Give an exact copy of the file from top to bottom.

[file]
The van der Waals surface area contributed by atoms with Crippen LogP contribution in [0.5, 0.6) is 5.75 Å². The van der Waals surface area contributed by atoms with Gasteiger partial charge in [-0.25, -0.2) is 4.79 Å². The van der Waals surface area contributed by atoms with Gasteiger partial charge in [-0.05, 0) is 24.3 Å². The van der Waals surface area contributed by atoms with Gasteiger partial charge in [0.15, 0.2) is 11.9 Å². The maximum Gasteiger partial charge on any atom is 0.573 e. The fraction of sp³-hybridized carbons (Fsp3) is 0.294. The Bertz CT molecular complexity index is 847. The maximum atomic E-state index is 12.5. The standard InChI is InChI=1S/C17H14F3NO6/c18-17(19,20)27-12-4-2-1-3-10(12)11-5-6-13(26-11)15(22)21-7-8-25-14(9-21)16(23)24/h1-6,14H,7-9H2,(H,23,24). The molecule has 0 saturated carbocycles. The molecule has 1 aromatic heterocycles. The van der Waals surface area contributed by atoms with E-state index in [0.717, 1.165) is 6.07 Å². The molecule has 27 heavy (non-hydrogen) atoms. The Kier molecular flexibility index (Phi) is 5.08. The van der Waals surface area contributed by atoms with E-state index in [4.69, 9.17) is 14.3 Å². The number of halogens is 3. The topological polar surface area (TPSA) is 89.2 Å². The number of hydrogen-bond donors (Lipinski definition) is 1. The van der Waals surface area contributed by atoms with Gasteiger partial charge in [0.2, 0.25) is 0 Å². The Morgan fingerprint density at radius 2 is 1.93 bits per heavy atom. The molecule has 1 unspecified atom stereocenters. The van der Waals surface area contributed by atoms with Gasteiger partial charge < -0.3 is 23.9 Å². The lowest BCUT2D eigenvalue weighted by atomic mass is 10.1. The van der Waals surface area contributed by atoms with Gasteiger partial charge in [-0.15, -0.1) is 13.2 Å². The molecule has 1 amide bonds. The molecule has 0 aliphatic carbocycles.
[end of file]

The van der Waals surface area contributed by atoms with Crippen LogP contribution in [0.5, 0.6) is 5.75 Å². The van der Waals surface area contributed by atoms with Gasteiger partial charge in [-0.25, -0.2) is 4.79 Å². The van der Waals surface area contributed by atoms with Gasteiger partial charge in [-0.05, 0) is 24.3 Å². The van der Waals surface area contributed by atoms with Gasteiger partial charge in [0.15, 0.2) is 11.9 Å². The maximum Gasteiger partial charge on any atom is 0.573 e. The fraction of sp³-hybridized carbons (Fsp3) is 0.294. The Bertz CT molecular complexity index is 847. The maximum atomic E-state index is 12.5. The standard InChI is InChI=1S/C17H14F3NO6/c18-17(19,20)27-12-4-2-1-3-10(12)11-5-6-13(26-11)15(22)21-7-8-25-14(9-21)16(23)24/h1-6,14H,7-9H2,(H,23,24). The molecule has 0 saturated carbocycles. The molecule has 1 aromatic heterocycles. The van der Waals surface area contributed by atoms with E-state index in [0.717, 1.165) is 6.07 Å². The molecule has 27 heavy (non-hydrogen) atoms. The Kier molecular flexibility index (Phi) is 5.08. The van der Waals surface area contributed by atoms with E-state index in [4.69, 9.17) is 14.3 Å². The number of halogens is 3. The topological polar surface area (TPSA) is 89.2 Å². The number of hydrogen-bond donors (Lipinski definition) is 1. The van der Waals surface area contributed by atoms with Gasteiger partial charge in [0.2, 0.25) is 0 Å². The Morgan fingerprint density at radius 2 is 1.93 bits per heavy atom. The molecule has 1 unspecified atom stereocenters. The van der Waals surface area contributed by atoms with Gasteiger partial charge < -0.3 is 23.9 Å². The lowest BCUT2D eigenvalue weighted by atomic mass is 10.1. The van der Waals surface area contributed by atoms with Gasteiger partial charge in [-0.15, -0.1) is 13.2 Å². The molecule has 1 amide bonds. The molecule has 0 aliphatic carbocycles.